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  2. Many thanks both! Seems to me that brake vans are a sometimes neglected area in early Irish Railway history, but what is available can be fascinating - the MGWR examples especially, though my favourites remain the SLNCR road vans - possibly the shortest mixed train ever? As for the pay coach, the bank counter idea is an excellent one and one wonders if there were ever any Butch and Sundance style attacks, especially in the early years of seeking independence and the civil war too. You'd certainly think there would have to be a safe and the little ensemble must have been a tempting t
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  4. Looking at my copy of the book, David, it appears that the rear part of the vehicle - furthest from the engine - was probably used as the pay office, with staff receiving pay at the rear door. I’d imagine a desk with a lifting counter across the doorway. Probably with racks on either side. A bank in one of the heritage villages such as Cultra or Beamish might give some inspiration as to the style of Victorian cash handling. @jhb171achill may remember banks like this - I know my dad does from his working life. The rear compartment with conventional seating and perhaps a toilet as you s
  5. The W & L was made up of a multiplicity of different companies, so by the time it became the WL&WR it is probable that there were barely two vans alike. Personally I am unaware of the survival of details of any of them. If I was undertaking your project, I would probably use an early GSWR one, as these would been interchanged with their own after 1901 anyway. Sorry, that's the best I can do!
  6. 301s had 6'7, same as the 800s, so difference isn't that significant.
  7. Thanks Jim - I think they kept the low building to the right of these two old views ?
  8. Any idea where I might find photos or drawing of Waterford Limerick and Western Railway brake vans? Haven't been able to find anything thus far, but would like to build one to go with my 'mail goods', as hauled by 0-6-0 Shannon. While I'm here, something even more obscure. The new book Locomotives of the GSW has a drawing of Sprite with its 4w coach, which made up the 'pay train'. This toured the whole system on a fortnightly basis, so I fancy having a go at building a model. The question is, what was the internal layout of the coach? Suspect there may have been a toilet at the loc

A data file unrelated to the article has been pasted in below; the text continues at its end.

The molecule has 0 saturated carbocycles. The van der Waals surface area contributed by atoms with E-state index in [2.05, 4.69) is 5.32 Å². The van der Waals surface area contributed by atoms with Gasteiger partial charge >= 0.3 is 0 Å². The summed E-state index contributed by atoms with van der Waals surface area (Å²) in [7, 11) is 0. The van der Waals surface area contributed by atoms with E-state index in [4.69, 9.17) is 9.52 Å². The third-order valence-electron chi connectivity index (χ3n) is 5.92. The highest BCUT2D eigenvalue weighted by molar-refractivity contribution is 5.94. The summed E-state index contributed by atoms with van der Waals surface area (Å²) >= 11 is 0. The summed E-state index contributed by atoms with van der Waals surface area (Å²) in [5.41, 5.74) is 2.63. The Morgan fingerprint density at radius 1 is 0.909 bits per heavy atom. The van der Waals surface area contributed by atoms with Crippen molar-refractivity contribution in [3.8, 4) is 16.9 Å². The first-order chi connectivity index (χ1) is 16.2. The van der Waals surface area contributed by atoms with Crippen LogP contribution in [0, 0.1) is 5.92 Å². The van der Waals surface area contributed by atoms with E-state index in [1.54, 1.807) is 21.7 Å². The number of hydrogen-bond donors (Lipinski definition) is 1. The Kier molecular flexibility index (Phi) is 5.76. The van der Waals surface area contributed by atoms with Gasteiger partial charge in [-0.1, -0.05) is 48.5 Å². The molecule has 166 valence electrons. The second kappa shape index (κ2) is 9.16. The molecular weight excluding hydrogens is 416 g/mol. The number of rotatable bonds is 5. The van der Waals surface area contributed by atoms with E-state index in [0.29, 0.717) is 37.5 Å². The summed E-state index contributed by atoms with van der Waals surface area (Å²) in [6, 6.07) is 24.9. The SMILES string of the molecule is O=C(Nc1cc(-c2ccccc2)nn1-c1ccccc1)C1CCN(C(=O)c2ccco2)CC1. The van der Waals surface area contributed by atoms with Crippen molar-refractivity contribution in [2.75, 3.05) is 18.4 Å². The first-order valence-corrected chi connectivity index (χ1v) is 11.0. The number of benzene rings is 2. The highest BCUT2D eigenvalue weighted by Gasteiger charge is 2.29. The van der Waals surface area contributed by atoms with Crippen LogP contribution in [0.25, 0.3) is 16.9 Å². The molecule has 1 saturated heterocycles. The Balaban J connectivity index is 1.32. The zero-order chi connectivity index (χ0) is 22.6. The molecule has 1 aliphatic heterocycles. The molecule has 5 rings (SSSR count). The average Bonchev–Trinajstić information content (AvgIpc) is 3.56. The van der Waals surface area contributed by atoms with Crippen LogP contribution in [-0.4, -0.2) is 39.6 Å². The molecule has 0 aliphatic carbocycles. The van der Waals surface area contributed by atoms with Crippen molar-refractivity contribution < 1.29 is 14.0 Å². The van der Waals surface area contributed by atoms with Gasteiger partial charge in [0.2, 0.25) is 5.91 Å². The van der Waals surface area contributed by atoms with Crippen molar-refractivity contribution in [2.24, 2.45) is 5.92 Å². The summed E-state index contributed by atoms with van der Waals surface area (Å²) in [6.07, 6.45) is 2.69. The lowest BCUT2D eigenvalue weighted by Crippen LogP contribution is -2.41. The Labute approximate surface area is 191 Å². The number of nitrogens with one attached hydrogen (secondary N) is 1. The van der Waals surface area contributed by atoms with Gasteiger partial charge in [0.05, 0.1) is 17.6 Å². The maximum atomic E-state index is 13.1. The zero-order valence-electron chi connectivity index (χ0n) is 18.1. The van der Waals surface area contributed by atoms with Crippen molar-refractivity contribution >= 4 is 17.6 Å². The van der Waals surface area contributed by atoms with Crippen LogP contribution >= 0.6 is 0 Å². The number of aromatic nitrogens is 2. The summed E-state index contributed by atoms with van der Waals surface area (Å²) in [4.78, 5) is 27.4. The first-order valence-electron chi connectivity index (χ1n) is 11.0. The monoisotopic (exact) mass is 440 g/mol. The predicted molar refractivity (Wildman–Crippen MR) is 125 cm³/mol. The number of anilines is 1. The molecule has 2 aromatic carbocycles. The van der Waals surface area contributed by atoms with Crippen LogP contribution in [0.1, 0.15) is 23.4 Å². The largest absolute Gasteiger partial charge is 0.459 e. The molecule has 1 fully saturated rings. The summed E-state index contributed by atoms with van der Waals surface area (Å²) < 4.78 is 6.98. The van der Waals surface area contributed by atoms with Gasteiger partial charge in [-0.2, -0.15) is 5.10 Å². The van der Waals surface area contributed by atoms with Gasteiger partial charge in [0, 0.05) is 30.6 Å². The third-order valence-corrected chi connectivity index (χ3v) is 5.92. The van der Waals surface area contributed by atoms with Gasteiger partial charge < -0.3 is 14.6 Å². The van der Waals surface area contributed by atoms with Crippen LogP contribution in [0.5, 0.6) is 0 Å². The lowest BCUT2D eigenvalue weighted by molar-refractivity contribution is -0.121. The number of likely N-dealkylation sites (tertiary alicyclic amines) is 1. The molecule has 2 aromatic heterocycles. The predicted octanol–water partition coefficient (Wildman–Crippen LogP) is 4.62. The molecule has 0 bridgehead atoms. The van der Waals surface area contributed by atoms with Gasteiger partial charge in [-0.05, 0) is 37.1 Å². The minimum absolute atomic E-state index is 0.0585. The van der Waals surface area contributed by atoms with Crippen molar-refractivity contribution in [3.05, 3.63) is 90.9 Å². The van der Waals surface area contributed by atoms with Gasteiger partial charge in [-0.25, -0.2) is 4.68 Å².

9. Sheer size of the drivers is also an issue - 6’8” !! Even bigger than an 800 class ....although to be quite honest I think stripping off the air pump, adding a smoke box door wheel, flying snail on the tender and lots of weathering, and she would look very passable indeed as a ‘generic’ Irish type 4-4-0.
  10. A neat looking thing, indeed, with a distinctly "Irish" look. While the grey is too light for GSR, it gives an idea of what a GSR derivative would look like. I am not sure of the dimensions, but a cursory look makes me wonder if, given a bit of jiggery-pokery and a "two-foot rule", it might be possible to make it resemble a WLWR D15, a GSWR D2 or D3, or a MGWR D5, D6, or D7? Apart from the splashers, actual length of loco would be the biggest of a number of issues with many of these.
  11. Olderfleet modified but still there 76 was of course River Inver!
  12. Nice view of the late Olderfleet hotel too !
  13. Yes, I have that one. Was also going to include this 1981 picture, with River Bush. Shows a lot of detail of the canopy!
  14. I have a Lima class 33 repaint into IR 015,would someone please give me 500 or 600 euro for it?
  15. Those Robinson WLW locos are beauties. Even the 4-4-2Ts have a real grace.
  16. Speaking of pretty engines, Robinson's WL&WR 4-4-0s, which became D15 class were also an elegant design, albeit with only 6' drivers. Featured on the cover of HC Casserley's history, they sported crimson lake livery too and occasionally cross my mind as a loco for Belmullet - but then so do half a dozen others!
  17. Reckon this lot might get me a couple of weeks in Los Fariones DJ?
  18. Wonderful Jim, I can almost hear the steady beat of that EE power unit. Nice to see the containers at stage left. All helps set the scene for modelling.
  19. I'll second that, Edo. The economy down here is probably about 95% tourism, so even though the impact on me personally has been the opposite, more hours, no breaks, I see the devastation all around me. At the same time, people are itching to travel, emailing about apartments every time there is even a hint of restrictions easing. They just can't wait to get out and fly somewhere. Once a critical mass have been vaccinated, and travel starts up again, there'll be a years worth of pent-up need to fly unleashed all at once. Fingers crossed that it's not too much longer for you.
  20. I hope things turn around for you soon Edo. Surreal is right. The only good thing is, that the first thing most people will do when they can is start travelling again! We haven't been home in two and half years. We were booked to visit Easter last year but yeah, that never happened.
  21. Excellent stuff. Recreating a real locale is challenging but doubly rewarding. You will find yourself learning much in the research and the building.
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